Verizon to ship new Jetpack 890L mobile router

Verizon announces that its second Jetpack mobile router, the 890L, first introduced at CES 2012, will be available for purchase this Thursday.

The Verizon Jetpack 890L Mobile hot spot.
The Verizon Jetpack 890L Mobile hot spot. Verizon

Remember the cute, square Jetpack mobile router Verizon showed off at CES 2012 ?

Well, Verizon announced today that its new Jetpack 890L will be available on May 24.

This is the second router in the Jetpack line that the company introduced at the show, the first was the Jetpack 4620L that we reviewed just a few days ago.

Similar to the 4620L, the Jetpack 890L creates a personal Wi-Fi network that supports up to 10 Wi-Fi-enabled devices. These devices can then share the mobile router's 4G LTE cellular Internet connection. According to Verizon, the Jetpack's Global Ready capability means customers can enjoy wireless data service on their Wi-Fi-enabled devices in more than 205 countries, including more than 125 with 3G speeds. It's also likely that the mobile router will support SIM cards of local providers, similar to the case of an unlocked GSM smartphone.

The new router comes with a good set of features, similar to those found in a full-size router, including VPN pass-through. For security it uses all variations of WEP and WPA encryption standards for its Wi-Fi network/WPA2 support. Similar to the Jetpack 4620L, the new Jetpack 890L also comes with an OLED screen and interactive keypad, which displays important information about the router and its wireless connections. The router is also expected to offer Internet speeds of 5 to 12 Mbps down and 2 to 5Mbps up, when in Verizon's 4G LTE coverage.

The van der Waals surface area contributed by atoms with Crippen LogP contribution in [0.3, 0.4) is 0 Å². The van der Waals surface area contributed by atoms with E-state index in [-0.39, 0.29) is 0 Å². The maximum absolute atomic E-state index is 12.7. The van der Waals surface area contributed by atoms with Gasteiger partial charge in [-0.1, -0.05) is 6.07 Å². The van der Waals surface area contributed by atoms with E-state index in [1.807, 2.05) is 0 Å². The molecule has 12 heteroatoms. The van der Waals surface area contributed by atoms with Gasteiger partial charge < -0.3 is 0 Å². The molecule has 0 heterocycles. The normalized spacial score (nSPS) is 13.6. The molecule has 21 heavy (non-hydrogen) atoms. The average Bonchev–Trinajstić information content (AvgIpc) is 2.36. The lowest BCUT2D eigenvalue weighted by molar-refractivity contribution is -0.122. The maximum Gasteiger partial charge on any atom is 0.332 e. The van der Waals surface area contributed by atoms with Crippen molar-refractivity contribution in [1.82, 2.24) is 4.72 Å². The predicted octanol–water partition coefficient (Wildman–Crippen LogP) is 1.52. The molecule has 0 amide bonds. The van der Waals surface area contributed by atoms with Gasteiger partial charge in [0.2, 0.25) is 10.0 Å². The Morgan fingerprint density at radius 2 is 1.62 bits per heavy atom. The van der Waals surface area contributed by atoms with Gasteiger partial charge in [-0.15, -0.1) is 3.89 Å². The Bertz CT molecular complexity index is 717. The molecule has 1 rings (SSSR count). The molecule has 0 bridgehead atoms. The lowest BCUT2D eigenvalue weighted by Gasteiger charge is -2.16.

The device is slated to cost just $20 after a $50 mail-in rebate for those who're willing to sign a new two-year contract. It will likely share the same data plan as the Jetpack 4620L, which cost $50 and $80 per month for a data cap of 5GB and 10GB, respectively.

About the author

CNET editor Dong Ngo has been involved with technology since 2000, starting with testing gadgets and writing code for CNET Labs' benchmarks. He now manages CNET San Francisco Labs, reviews networking and storage products, and also writes about other topics from online security to new gadgets and how technology impacts the life of people around the world.

 

Join the discussion

Conversation powered by Livefyre

Don't Miss
Hot Products
Trending on CNET

HOT ON CNET

Up for a challenge?

Put yourself to the real tech test by building your own virtual-reality headset with a few household items.